In early September 2020, while staying in Bream in the Forest of Dean we walked around the Titanic Steel Works and the Dark Hill Ironworks of father and son David and Robert Mushet. These two establishments sit adjacent to what was the Coleford branch of the Severn and Wye Joint Railway. They were also served, in its time, by the Milkwall branch of Severn and Wye Tramway.
The location is significant in the development of the Bessemer Process for making hardened steel. Robert Mushet took the relatively novel ideas of Bessemer and refined them to the point where the process became functional in an industrial context. 
The tramway closed when the Coleford Branch opened as the route of the new railway closely followed the old tramway. There are only a few places where the route of the old tramway diverged from the newer railway and one of these locations is in the area of the Mushet owned works. The next few OS Map extracts come from the very early series of 25″ OS Maps which were drawn in the period from 1873-1888, nonetheless, the old tramway was by this time only a memory,We followed a Heritage Walk route which took us around Milkwall and Dark Hill areas of the Forest.  We encountered a significant section of the old stone sleepers which were used to support the cast-iron L-shaped plates which the trams ran on. Pictures I took at that location follow. I have also included a photograph taken the same week at the Dean Forest Railway which shows how the plates were keyed-in to the stone sleepers using purpose made ‘chairs’.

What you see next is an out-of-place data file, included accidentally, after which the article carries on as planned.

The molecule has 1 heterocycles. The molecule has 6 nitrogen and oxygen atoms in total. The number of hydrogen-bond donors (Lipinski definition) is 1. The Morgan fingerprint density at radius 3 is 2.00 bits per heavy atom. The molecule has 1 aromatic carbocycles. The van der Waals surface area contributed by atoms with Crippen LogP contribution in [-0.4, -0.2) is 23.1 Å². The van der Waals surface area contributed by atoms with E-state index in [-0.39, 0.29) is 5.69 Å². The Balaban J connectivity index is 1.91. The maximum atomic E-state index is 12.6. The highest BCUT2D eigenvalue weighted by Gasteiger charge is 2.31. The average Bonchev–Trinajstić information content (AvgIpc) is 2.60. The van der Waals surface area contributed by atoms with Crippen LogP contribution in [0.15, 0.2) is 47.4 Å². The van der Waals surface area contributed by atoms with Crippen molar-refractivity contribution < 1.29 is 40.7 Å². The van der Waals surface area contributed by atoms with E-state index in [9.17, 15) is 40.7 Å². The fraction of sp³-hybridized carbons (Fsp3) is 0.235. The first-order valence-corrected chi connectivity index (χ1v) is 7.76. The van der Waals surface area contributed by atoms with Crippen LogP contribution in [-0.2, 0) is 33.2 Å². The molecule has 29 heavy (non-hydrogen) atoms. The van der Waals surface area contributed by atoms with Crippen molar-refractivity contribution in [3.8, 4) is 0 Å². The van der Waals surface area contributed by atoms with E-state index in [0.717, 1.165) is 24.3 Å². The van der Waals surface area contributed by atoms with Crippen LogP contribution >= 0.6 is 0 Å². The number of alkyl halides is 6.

Generally the modern footpaths which follow the routes of these old tramways are not wide enough to allow both rows of stone sleepers to be seen.
As we noted when looking at the map extracts above, the Sling branch of the Severn and Wye Joint Railway followed the line of the older Milkwall Tramway. Our walk took us, for a short distance, along the line of the Sling Branch. The more modern rails of the branch were supported on concrete blocks similar in size to the stone blocks which once supported the tramway. My picture below shows these concrete blocks where they are still visible outside Fairview Cottage which appears in the third of the four map extracts above.
- https://maps.nls.uk/geo/explore/#zoom=15.577087890792386&lat=51.77809&lon=-2.59762&layers=178&b=1, accessed on 3rd September 2020.
- There is an app which can be downloaded to mobile phones which provides access to a number of different Walks, one of these is the Coleford Heritage Walk, part of which we followed: https://www.forestersforest.uk/projects/12/hidden-heritage-app, accessed on 3rd September 2020.
- David and Robert Mushet: http://www.wyedeantourism.co.uk/mushets#, accessed on 8th September 2020.